That is not the right approach to deal with injustice at the border. A human rights approach to the international system legitimacy (just as other forms of global justice and political cosmopolitanism) gives us a universal horizon to what ought to be done, but it also blinds us to concrete injustices that are present here and now. The theoretical gulf between ideal legitimacy and current injustice also explains why most scholars don’t take abolition seriously. The promise of future legitimacy on the basis of human rights (the one that most countries already espouse) helps those who are not personally touched by immigration injustice go on with their lives. The promise is central to the well-scaffolded illusion of legitimacy in liberal states. Although everyone can see that borders are illegitimate because they rest on a colonial history of violence and fraud, people often let that go. They recognize that democracy cannot exist without violence at its inception, but as long as states are propped up by a promise of democratic freedom and equality, many (particularly those who don’t experience the violence of border regimes) are willing to tolerate present injustice in exchange for the future hope that states will fulfill their promise to deliver rights for all. Borders are currently unjust, but many of us put up with them because their legitimacy is part of a future-oriented democratic process to which we are committed. However, for those who are actively harmed by border control bureaucracies and police agencies the future is always too late.
National states and international institutions scaffold the rotten beams of border control with the promise of future justice—but the structure may not be sturdy enough. Borders may not be able to withstand the pressure of what is coming their way. The floods we are talking about are not even the metaphorical floods of people, but the very real floods of climate change, and other distortions of the natural environment that shove the precariousness of borders in the face of the international state system and the economic order that it sustains. ICE, CBP and a border wall cannot isolate the United States from the effects of climate change; Frontex cannot keep the Saharan wind out of Europe. Thinking that borders can be reduced to migration, and thinking that asylum is the paradigm of just migration, is a very narrow view to make sense of the transnational connections that cross-cut the international system of states. Thinking that borders are the same thing as migration in time of climate change is burying one’s head in the sand.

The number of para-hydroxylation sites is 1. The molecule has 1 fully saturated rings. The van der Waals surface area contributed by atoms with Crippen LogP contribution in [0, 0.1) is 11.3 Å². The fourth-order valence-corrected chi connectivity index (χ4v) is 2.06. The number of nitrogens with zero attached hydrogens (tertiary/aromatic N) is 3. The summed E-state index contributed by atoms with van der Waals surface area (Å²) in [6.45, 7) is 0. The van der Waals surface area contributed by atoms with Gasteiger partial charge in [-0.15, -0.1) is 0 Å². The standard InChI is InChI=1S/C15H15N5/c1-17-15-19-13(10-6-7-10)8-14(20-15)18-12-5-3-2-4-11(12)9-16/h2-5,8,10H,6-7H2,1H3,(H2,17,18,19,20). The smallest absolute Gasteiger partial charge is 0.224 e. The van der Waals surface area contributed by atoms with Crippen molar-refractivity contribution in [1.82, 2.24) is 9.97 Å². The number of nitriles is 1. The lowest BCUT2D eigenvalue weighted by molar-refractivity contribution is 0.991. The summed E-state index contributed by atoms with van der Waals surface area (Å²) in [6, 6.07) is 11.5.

Neither the hope of cosmopolitan justice, nor the real history of state-based democratic legitimacy (and its borders) are adequate to make sense of the political changes required to sustain political orders and individual needs today. Isolationism and state sovereignty fail individuals, but universal human rights sustained by international bureaucracies are also too abstract and too distant to the everyday experience of individuals caught in border violence. State institutions find it too easy to defer responsibility for violence towards them. Given that international law comes top-down—that it must go through state institutions to reach individuals– states find it easy to disavow their general obligations to all people and concentrate on their special obligations to their citizens instead. Countries that acknowledge a general systemic responsibility, but won’t cooperate actively and often stall in collective action mires. If the model of universal legal equality has to be filtered through states’ special obligations to ‘their own’, it will reproduce the current vices of borders, and universal human rights will remain an unreachable horizon. We need a better story to justify borders and orient action; we need new solid beams for the international edifice.